San Antonio’s BRIGHT LIKE THE SUN are sharing their certifiably epic sophomore album, the self-titled “Bright Like The Sun“, a week ahead of its release. As with any triumphant post-rock album, Bright Like The Sun is best enjoyed in full, unfolding with enormous riffs and gorgeous landscapes of crashing waves and wistful tranquility. Produced by THIS WILL DESTROY YOU’s Alex Bhore, the record is due out on April 21st viaSun Sea Sky Productions (pre-order). BRIGHT LIKE THE SUN create post-rock music with nuance from powerful washes of guitars and the band’s haunting use of vocals as another instrumental layer to the inclusion of instruments not commonly associated with the genre. Their music is epic, dissolving the lines between powerful and meditative, creating something that’s both brains and brawn.
Bright Like The Sun’s Chris Etheredge shared some insight into the record and the band’s evolution since their debut:
“This record took a lot longer to write for a number of reasons, not least of which was the addition of a fifth member and the shuffling around of players that came along with that. I think where the first record established a foundation for us, we looked at this one as a chance to shape our identity, build upon that sound and bring in a few different elements. We focused a lot on structuring the songs, layering the elements and making sure that everybody’s role was in sync with the other and becoming intimately familiar with how each instrument affected the other. The addition of vocals to this record is a pretty dramatic change, but actually came about fairly late in the process. It wasn’t a conscious decision, we just started to notice some holes in songs and that happened to be the patch that filled it. Overall, I would say that this record is a more mature effort, far more refined and less “obvious” in the typical post-rock sense. Frankly, I’m not even sure it’s post-rock anymore. ”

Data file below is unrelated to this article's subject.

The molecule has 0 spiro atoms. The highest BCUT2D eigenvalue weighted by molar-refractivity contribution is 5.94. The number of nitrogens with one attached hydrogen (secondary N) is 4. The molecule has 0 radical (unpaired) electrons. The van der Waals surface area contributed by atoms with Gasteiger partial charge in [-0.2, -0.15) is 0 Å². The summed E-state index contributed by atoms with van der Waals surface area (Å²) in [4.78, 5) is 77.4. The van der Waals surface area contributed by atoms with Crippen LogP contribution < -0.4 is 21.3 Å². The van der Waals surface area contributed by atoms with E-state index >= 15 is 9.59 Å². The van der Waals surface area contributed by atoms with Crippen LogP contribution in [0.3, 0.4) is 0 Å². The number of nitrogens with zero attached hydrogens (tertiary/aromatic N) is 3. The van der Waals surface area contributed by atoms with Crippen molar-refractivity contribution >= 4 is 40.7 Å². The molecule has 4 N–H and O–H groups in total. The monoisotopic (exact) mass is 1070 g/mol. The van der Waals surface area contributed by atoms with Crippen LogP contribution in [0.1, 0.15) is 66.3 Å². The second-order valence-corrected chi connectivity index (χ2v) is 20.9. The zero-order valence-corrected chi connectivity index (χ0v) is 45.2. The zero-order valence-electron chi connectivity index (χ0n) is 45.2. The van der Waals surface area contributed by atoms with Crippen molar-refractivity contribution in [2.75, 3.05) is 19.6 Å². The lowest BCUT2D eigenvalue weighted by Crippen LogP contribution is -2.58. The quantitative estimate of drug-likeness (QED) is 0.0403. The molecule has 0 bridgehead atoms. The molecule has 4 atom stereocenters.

Bright Like The Sun carries a great deal of restraint, keeping with a mellow approach to the post-rock spectrum, a beautifully meditative sound that joins together the genre’s slow builds with unique flourishes of Rhodes keyboards, synths, and even the occasional horn accompaniment. Their cinematic sound retains a futuristic quality. Heavily instrumental, Bright Like The Sun are able to manipulate moods with extended passages of serene beauty and gargantuan moments of enveloping sound. With influences ranging from M83 and New Order to The Beach Boys and Cave In, it’s safe to say Bright Like The Sun have a definite diversity to their music.UPCOMING SHOWS:
04/18 – San Antonio, TX @ Paper Tiger w/ Roger Sellers
04/25 – San Antonio, TX @ 502 Bar [Album Release Show]
04/30 – Austin, TX @ Holy Mountain w/ Smoking WhiteTexas has always had a profound effect on its musicians. Whether made evident through identity, personality, tradition or sound, it is apparent in all cases that bands from Texas are shaped from and heavily influenced by the Lone Star State – Bright Like The Sun is no exception. Born in early 2012 from the collective desire to make beautiful, thought provoking, and at times, chaotic music. Their songs build in waves, moving from barely audible echoes and haunting vocals to walls of guitars more closely compared to a symphony of noise than to a rock band.
They are known for their extensive use of effects pedals and their incorporation of non-traditional instrumentation (most notably the Wurlitzer and Rhodes electric pianos, brass, and electronic synthesis).